Posts Tagged “CivilRights”
It was a rainy and gray weekend, and I spent most of it at Poverty Point Reservoir State Park, doing some much needed housekeeping (my computer was misbehaving, laundry needed doing) at this quite wonderful spot that has free wifi and laundry and good showers. I did take a drive up to the town of Lake Providence, looking for a cafe that turned out to be closed on Saturday, and ended up having an excellent oyster po’ boy at a little place overlooking the lake. The town felt oddly exposed somehow: I could feel almost viscerally what high water must be like for a town like this, on a promontory almost completely surrounded by lakes and rivers, and miles from any other town. The fields surrounding the town don’t really feel like they count as actual dry land, somehow: you know that if the water breaches the levees it will just pour down and across however many miles of farmland there are. Five miles, fifty miles, once those levees are breached, the water will be everywhere.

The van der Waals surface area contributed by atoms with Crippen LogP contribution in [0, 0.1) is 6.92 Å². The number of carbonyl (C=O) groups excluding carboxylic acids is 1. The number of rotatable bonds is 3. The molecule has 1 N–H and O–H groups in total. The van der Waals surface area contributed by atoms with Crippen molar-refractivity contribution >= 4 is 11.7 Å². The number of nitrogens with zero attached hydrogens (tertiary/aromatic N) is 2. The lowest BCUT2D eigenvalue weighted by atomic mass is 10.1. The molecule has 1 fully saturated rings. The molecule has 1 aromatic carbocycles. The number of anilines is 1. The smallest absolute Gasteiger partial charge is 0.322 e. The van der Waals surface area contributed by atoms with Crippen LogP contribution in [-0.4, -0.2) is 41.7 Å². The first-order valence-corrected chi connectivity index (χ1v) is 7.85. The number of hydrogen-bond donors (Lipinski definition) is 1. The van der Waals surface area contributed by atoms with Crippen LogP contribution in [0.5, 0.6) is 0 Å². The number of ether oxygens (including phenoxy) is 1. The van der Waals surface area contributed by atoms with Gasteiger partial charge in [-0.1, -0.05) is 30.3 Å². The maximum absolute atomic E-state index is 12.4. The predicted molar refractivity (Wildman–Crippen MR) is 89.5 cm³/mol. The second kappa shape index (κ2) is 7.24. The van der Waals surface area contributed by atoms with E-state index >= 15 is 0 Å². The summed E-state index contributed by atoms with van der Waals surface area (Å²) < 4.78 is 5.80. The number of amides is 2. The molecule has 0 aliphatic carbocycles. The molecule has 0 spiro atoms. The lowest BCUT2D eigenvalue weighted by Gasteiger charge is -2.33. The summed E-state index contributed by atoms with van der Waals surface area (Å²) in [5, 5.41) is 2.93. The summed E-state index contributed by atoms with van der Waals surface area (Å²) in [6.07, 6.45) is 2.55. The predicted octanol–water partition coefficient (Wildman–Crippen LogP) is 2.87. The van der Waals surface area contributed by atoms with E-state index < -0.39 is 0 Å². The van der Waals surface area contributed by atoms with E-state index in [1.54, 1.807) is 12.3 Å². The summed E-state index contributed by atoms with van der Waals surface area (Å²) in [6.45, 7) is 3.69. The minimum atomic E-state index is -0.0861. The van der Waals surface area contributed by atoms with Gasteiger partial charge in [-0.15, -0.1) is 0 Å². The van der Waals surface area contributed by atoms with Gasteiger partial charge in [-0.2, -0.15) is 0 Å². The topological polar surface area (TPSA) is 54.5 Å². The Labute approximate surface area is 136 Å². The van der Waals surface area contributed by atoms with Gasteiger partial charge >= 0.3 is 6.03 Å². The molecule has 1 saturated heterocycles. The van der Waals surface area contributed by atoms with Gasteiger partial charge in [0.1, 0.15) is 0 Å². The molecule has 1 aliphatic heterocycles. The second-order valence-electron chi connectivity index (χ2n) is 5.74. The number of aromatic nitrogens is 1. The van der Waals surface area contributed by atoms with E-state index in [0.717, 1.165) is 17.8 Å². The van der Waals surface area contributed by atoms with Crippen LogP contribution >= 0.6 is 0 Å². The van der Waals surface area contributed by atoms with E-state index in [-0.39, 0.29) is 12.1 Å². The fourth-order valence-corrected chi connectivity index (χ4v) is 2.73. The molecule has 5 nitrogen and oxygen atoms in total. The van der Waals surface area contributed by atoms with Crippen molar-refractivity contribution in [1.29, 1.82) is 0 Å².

On Sunday, I came into Vicksburg for church at Bethel AME, a tiny congregation with a new young preacher. The sermon text was from 1 John 4, about how it makes no sense to say you love God and hate your brother. “Whoever does not love does not know God, for God is love.”
My first view of the river from the town of Vicksburg really took my breath away. To be up on a bluff again, overlooking the river after so many weeks of being right down in it in the Delta, was somehow deeply moving to me. I guess because I feel like the river is part of me, or I of it, I immediately felt protectiveness and kinship for this town that so honors the river.